As for the Tiger, I look at the starred/spoked marks and I think 'antitank mine' placed as a charge. Possibly even just cast charges from a mine - if any were made like that - as there's no splash.They are worryingly precise, though.
     
  16. Brian Rogers

    Brian Rogers Member

    Thank you, so excuse my ignorance but do you think this was battlefield damage?
    I’m just a dumb cavalryman so not sure what hollow charges without liners are?
     
  17. idler

    idler GeneralList

    The liners in hollow charges are a soft metal that melts/vaporises when the charge is detonated. Because it's detonated from the apex of the cone (look at the Hafthohlladung pic), the liner collapses in on itself from the top. If the charge detonates evenly down the cone the liner is blown into the middle of the cone and forwards as a superhot jet which then burns its way through the armour of the target.

    Without a liner it's 'only' a focused shock wave which might simply dent thicker armour.

    The question then becomes why would you have a hollow charge without a liner? There were shaped charges designed for demolition work but I believe these had liners as well...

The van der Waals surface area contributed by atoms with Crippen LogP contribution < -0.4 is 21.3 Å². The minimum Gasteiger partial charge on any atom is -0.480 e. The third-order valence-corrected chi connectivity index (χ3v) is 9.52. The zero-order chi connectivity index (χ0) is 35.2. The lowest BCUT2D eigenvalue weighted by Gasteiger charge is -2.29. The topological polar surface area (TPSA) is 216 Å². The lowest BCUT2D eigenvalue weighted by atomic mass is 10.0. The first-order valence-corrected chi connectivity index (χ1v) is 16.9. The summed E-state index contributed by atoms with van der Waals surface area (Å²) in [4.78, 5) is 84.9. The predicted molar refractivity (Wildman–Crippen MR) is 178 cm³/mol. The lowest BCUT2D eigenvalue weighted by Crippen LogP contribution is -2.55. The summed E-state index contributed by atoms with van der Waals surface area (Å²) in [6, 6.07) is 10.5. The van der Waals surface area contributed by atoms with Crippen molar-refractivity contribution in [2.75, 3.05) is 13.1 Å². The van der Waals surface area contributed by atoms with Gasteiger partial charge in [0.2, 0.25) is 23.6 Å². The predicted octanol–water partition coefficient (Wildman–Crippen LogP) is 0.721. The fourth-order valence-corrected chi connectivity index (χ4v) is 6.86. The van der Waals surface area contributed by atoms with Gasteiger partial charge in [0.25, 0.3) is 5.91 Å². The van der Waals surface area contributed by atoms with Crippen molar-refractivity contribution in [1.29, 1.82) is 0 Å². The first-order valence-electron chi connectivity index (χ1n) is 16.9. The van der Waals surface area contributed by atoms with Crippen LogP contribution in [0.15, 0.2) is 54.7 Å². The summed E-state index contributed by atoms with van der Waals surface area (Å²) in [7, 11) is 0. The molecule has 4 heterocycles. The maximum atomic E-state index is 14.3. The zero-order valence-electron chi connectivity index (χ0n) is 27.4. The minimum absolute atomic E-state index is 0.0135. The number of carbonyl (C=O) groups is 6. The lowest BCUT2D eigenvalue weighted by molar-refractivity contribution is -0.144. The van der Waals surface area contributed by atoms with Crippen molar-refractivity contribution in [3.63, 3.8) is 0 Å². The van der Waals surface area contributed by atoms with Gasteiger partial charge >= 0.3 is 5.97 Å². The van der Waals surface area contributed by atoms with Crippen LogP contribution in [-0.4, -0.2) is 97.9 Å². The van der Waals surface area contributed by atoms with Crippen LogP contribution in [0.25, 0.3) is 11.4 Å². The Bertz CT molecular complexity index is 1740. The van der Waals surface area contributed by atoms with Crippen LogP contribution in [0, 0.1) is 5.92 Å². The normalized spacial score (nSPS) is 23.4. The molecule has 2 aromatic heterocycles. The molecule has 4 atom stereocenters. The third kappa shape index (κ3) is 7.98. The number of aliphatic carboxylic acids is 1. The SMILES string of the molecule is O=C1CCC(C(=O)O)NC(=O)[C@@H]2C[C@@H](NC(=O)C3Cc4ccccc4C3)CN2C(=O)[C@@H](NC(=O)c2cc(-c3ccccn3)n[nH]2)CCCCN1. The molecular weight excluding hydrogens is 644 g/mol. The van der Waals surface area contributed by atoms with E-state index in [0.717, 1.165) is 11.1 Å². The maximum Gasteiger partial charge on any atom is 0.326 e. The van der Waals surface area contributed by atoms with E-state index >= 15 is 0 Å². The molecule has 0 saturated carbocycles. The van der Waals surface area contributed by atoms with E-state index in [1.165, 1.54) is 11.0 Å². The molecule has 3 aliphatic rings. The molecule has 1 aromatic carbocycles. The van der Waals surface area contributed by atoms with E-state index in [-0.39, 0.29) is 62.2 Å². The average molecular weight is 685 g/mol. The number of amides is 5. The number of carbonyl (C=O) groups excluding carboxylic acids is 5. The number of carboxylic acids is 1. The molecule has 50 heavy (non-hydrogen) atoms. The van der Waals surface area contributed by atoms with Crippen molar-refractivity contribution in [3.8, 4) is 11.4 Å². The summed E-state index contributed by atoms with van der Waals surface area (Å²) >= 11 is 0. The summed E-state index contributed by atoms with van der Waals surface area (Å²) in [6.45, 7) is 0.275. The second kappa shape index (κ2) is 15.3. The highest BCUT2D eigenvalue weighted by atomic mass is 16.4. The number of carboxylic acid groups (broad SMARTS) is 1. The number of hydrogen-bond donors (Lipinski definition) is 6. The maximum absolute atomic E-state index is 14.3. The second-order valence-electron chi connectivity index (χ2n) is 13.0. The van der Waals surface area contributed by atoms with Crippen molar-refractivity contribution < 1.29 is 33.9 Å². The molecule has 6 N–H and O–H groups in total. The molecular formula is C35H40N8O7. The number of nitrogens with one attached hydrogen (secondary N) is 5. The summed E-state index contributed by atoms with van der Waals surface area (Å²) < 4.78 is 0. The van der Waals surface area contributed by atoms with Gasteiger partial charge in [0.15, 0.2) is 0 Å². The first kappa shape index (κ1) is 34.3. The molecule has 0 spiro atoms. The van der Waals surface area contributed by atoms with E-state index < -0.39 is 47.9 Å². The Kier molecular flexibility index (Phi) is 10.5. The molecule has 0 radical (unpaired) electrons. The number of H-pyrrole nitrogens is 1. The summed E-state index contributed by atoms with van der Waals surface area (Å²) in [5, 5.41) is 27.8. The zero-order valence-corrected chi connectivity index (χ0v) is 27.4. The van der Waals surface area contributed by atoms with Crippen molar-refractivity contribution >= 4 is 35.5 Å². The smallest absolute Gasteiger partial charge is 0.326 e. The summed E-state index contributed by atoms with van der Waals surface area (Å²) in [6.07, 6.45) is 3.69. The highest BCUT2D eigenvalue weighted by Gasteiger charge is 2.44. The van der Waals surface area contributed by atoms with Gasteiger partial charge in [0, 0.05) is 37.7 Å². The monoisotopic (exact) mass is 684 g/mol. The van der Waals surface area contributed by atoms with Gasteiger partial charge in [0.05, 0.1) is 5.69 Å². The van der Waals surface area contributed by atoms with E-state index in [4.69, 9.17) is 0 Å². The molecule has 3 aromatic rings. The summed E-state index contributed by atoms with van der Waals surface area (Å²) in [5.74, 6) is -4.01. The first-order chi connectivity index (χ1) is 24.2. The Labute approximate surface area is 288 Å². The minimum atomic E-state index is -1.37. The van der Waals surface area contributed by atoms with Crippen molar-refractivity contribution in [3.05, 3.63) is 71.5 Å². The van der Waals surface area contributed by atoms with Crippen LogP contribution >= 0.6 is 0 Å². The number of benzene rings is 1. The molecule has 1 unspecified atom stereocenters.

The charge over the edge of the hull suggests they were fired rather than placed.

    And I'm only thinking aloud - I could be wrong!
     
  18. Brian Rogers

    Brian Rogers Member

    Alles klar, thank you for the explanation.
    However it still doesn’t explain what was fired at this tank.
    A panzerfaust would have left a hole and wouldn’t have left the large perforated circle and the surround shrapnel damage and no AT round that I can think of would do that.
     
  19. Bin There

    Bin There Member

    The outer ring looks similar to the one in this photo, although this one shows penetrating damage.

    [​IMG]

    In the accompany description it was attributed to a hollow charge impact.

    [​IMG]